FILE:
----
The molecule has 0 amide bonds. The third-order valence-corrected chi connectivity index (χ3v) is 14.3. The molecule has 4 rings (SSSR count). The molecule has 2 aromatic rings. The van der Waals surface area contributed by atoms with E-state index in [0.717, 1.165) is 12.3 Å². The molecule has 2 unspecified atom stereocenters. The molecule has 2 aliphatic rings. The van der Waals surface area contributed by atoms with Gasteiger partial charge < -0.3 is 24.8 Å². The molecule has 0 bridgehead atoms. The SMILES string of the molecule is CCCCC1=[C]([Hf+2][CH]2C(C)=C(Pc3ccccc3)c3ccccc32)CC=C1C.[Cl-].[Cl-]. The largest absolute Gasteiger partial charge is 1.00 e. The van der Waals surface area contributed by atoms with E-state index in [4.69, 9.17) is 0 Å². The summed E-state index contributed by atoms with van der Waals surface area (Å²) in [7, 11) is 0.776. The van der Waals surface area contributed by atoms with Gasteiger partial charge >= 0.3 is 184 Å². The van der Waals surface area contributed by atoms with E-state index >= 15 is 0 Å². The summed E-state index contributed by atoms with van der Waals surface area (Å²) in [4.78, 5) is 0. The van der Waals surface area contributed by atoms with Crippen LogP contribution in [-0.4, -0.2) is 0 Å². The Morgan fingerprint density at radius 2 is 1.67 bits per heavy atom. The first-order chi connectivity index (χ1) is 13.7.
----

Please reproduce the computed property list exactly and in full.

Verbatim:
The molecule has 0 amide bonds. The third-order valence-corrected chi connectivity index (χ3v) is 14.3. The molecule has 4 rings (SSSR count). The molecule has 2 aromatic rings. The van der Waals surface area contributed by atoms with E-state index in [0.717, 1.165) is 12.3 Å². The molecule has 2 unspecified atom stereocenters. The molecule has 2 aliphatic rings. The van der Waals surface area contributed by atoms with Gasteiger partial charge < -0.3 is 24.8 Å². The molecule has 0 bridgehead atoms. The SMILES string of the molecule is CCCCC1=[C]([Hf+2][CH]2C(C)=C(Pc3ccccc3)c3ccccc32)CC=C1C.[Cl-].[Cl-]. The largest absolute Gasteiger partial charge is 1.00 e. The van der Waals surface area contributed by atoms with E-state index in [4.69, 9.17) is 0 Å². The summed E-state index contributed by atoms with van der Waals surface area (Å²) in [7, 11) is 0.776. The van der Waals surface area contributed by atoms with Gasteiger partial charge >= 0.3 is 184 Å². The van der Waals surface area contributed by atoms with E-state index >= 15 is 0 Å². The summed E-state index contributed by atoms with van der Waals surface area (Å²) in [4.78, 5) is 0. The van der Waals surface area contributed by atoms with Crippen LogP contribution in [-0.4, -0.2) is 0 Å². The Morgan fingerprint density at radius 2 is 1.67 bits per heavy atom. The first-order chi connectivity index (χ1) is 13.7.